Arts & crafts

‘Ypres’ – a Remembrance Day poem

10 Nov 2022 | Written by By Geraldine Durrant

War memorial with the names of people we lost in the war etched into stone and a singular red poppy stuck between the cracks

Ahead of Remembrance Day, Geraldine Durrant shares with us this poem she wrote after visiting the war graves around the Belgian city Ypres. She describes the city as seemingly ‘haunted by the soldiers who marched to their deaths along the road now marked by the Menin Gate, where every night the Last Post is still played to honour their sacrifice.’


Did they return, those spectral soldiers,

to the places where they fell,

to the dug-outs and canal-banks,

at Ypres and Poelkapelle?

Did they haunt the gentle pastures,

turned to cattle and to corn,

and the girls they should have married

with their babies gone unborn?


And do they sometimes linger,

in the quiet of the night,

uncertain outside windows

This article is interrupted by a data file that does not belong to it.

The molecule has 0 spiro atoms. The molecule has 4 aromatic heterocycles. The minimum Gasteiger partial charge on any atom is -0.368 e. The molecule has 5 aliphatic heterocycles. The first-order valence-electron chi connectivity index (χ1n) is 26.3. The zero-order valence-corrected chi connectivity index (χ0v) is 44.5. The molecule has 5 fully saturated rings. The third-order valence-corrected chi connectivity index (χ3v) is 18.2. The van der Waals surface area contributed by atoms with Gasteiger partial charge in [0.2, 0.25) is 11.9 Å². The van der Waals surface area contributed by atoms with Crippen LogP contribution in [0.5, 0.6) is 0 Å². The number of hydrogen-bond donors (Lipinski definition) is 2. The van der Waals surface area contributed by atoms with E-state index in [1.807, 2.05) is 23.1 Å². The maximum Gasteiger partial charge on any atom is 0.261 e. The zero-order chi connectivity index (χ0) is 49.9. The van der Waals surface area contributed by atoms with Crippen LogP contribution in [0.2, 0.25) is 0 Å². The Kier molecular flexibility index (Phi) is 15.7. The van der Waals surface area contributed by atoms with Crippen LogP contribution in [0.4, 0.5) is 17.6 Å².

warm and welcoming with light?

Can they see the hallowed places

where their lives and loves were laid,

and in reckoning their bargain

do they think the price well-paid?


Do the fallen play at football

with the remnants of their foe,

as once they did in No Man’s Land

one Christmas long ago?

In silent circled Ploegsteert

do the restive graveless roam,

and trace with wondering fingers

their names engraved in stone?


At Menin’s blasted tribute, do the halls of Heaven hush?

As pausing we remember them, do they remember us?

Geraldine Durrant is a retired journalist, feature writer and children’s author who – since her husband was diagnosed with dementia a year ago – has kept a diary about her experiences as a carer for her husband. We will have the privilege of publishing Geraldine’s incredibly personal writing on the blog every Saturday, so keep your eye out for more on this series. 

If you have any reflections you’d like to share in honour of Remembrance Day, please do so over on The Joy Club forum.

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